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Kinesthetic Lessons for Toddlers and Preschoolers by Susan Kramer


1. ABA Sequencing Lesson
2. Benefits of Young Kids Learning Motor Skills
3. Circle Dance Using Rhythmic Motor Skills and Songs
4. Curving and Zigzag Shapes Lesson
5. Diagonal Line Shape Lesson
6. Climbing Stairs Lesson
7. Clockwise and Counterclockwise Lesson
8. Developing Concentration
9. Learning Right and Left Side
10. Outlining Shapes
11. Straight Lines Game
12. Making Horizontal Lines Lesson
13. Stretching in Vertical Lines Lesson
14. Moving Forward and Backward for Young Kids
15. Three Beginning Rhythmic Motor Skills
16. Three More Advanced Rhythmic Motor Skills
17. Moving in Directions Lesson
18. Straight Line Kinesthetic Lessons
19. Circles and Circling Lines Lesson
20. Curved and Bending Lines Lesson
21. Developing Language Skills Birth to 5

1. ABA Sequencing Lesson

This is a lesson about counting and sequencing for toddlers and preschoolers.

Even if the children have not learned to count, they can learn the pattern, and in that way come to an understanding of what certain quantities mean, making this lesson a preparation for basic math.

walking with arms and legs in opposition

Before beginning have a space cleared if using an indoor room. Outdoors is fine, and a yard or park is perfect.

It is best to wait half an hour after eating before beginning a lesson with motor skills.

In addition to a basic math skill, the children learn concentration, cooperation with teacher and others in the group, and what it feels like to move forward and backward.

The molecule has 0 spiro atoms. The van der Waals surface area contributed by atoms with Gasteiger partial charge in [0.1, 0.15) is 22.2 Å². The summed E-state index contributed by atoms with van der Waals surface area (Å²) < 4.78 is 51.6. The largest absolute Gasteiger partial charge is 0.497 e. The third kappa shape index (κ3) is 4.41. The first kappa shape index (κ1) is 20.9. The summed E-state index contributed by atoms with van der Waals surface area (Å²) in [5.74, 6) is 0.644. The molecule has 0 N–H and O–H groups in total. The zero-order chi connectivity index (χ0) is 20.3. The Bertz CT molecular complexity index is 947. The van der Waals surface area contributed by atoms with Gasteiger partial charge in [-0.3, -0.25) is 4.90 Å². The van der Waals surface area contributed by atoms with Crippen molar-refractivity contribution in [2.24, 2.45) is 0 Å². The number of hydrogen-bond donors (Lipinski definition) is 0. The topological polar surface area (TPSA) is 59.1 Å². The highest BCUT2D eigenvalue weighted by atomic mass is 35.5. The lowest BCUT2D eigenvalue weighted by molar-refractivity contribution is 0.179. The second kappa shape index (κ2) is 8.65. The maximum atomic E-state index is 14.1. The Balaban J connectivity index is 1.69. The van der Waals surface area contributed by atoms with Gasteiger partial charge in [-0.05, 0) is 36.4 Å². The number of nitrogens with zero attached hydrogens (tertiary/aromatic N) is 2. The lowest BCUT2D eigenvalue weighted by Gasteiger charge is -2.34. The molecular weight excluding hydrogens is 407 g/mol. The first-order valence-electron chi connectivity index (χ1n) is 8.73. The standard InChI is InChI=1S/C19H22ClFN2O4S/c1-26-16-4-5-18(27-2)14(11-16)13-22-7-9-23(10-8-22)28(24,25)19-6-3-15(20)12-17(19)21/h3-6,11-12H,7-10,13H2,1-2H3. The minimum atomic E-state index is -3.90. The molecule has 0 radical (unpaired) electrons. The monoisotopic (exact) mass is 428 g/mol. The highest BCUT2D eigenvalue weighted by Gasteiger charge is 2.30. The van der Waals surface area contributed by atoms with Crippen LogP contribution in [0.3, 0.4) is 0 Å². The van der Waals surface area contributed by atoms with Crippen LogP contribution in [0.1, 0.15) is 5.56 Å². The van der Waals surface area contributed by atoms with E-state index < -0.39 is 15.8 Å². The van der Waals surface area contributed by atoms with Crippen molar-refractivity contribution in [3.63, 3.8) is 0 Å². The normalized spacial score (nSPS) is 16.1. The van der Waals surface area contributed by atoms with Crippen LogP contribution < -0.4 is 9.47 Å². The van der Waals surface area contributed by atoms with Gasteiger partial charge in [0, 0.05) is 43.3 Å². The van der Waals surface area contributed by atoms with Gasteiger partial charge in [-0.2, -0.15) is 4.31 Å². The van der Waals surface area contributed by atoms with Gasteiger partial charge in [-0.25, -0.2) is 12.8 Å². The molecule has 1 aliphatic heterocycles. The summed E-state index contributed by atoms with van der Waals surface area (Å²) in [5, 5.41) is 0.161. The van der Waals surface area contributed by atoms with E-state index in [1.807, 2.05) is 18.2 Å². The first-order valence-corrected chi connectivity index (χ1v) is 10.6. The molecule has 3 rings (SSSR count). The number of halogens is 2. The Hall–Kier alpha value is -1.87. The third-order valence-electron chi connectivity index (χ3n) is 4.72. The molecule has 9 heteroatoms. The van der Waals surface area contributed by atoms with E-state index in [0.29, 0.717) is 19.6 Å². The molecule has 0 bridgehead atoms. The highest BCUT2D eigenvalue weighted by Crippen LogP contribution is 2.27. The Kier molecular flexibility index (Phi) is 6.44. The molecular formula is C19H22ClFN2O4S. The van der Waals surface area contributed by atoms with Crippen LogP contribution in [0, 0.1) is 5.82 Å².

This is a good lesson for learning to move backward while still facing forward.

The photo shows a child, almost 5, walking forward using her arms in opposition to her legs - when she steps forward on her right foot, her left arm swings forward, and vice versa.


A = 4 walks forward.
B = 4 walks backward.
A = 4 walks forward.


Children stand in a group in the center of room facing teacher at front of room, and remain facing forward throughout.

Teacher counts the numbers 1-4 out loud and uses clapping or a rhythm instrument.

One count per walking step.

First children practice A and B separately; then the ABA sequence.

More advanced practice:

The teacher then calls out either A or B and the children do that walking pattern.

After the ABA pattern is firmly mastered, have children try moving in another motor skill such as marching.

Article by Susan Kramer

Resources for parents, teachers and homeschooling families:

Click on cover image
Rhythms and Dances for School Age Kids

Rhythms and Dances for School Age Kids

Click on cover image
Rhythms and Dances for Toddlers and Preschoolers

Rhythms and Dances for Toddlers and Preschoolers

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All articles copyright 2000-2011 Susan Kramer